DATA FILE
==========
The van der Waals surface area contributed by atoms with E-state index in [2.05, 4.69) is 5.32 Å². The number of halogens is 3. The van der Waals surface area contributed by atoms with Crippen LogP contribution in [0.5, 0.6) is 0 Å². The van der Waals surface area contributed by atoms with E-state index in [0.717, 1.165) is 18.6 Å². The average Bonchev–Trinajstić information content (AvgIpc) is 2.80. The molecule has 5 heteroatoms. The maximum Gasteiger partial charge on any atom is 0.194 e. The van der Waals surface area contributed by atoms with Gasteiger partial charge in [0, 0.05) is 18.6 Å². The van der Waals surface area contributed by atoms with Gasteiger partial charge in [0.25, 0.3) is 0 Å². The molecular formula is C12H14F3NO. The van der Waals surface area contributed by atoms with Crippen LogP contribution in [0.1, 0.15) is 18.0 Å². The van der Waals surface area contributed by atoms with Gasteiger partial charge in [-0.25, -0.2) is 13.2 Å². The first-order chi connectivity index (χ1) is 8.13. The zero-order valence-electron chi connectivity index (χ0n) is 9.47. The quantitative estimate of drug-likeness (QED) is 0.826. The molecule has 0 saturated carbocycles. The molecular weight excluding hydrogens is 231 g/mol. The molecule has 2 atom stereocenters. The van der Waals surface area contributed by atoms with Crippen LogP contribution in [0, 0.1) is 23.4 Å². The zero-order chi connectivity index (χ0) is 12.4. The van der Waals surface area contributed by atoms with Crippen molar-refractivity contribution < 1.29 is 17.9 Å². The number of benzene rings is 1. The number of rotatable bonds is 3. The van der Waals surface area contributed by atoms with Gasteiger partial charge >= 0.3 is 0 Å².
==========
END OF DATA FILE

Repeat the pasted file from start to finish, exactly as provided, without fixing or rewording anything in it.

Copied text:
The van der Waals surface area contributed by atoms with E-state index in [2.05, 4.69) is 5.32 Å². The number of halogens is 3. The van der Waals surface area contributed by atoms with Crippen LogP contribution in [0.5, 0.6) is 0 Å². The van der Waals surface area contributed by atoms with E-state index in [0.717, 1.165) is 18.6 Å². The average Bonchev–Trinajstić information content (AvgIpc) is 2.80. The molecule has 5 heteroatoms. The maximum Gasteiger partial charge on any atom is 0.194 e. The van der Waals surface area contributed by atoms with Gasteiger partial charge in [0, 0.05) is 18.6 Å². The van der Waals surface area contributed by atoms with Gasteiger partial charge in [0.25, 0.3) is 0 Å². The molecular formula is C12H14F3NO. The van der Waals surface area contributed by atoms with Crippen LogP contribution in [0.1, 0.15) is 18.0 Å². The van der Waals surface area contributed by atoms with Gasteiger partial charge in [-0.25, -0.2) is 13.2 Å². The first-order chi connectivity index (χ1) is 8.13. The zero-order valence-electron chi connectivity index (χ0n) is 9.47. The quantitative estimate of drug-likeness (QED) is 0.826. The molecule has 0 saturated carbocycles. The molecular weight excluding hydrogens is 231 g/mol. The molecule has 2 atom stereocenters. The van der Waals surface area contributed by atoms with Crippen LogP contribution in [0, 0.1) is 23.4 Å². The zero-order chi connectivity index (χ0) is 12.4. The van der Waals surface area contributed by atoms with Crippen molar-refractivity contribution < 1.29 is 17.9 Å². The number of benzene rings is 1. The number of rotatable bonds is 3. The van der Waals surface area contributed by atoms with Gasteiger partial charge >= 0.3 is 0 Å².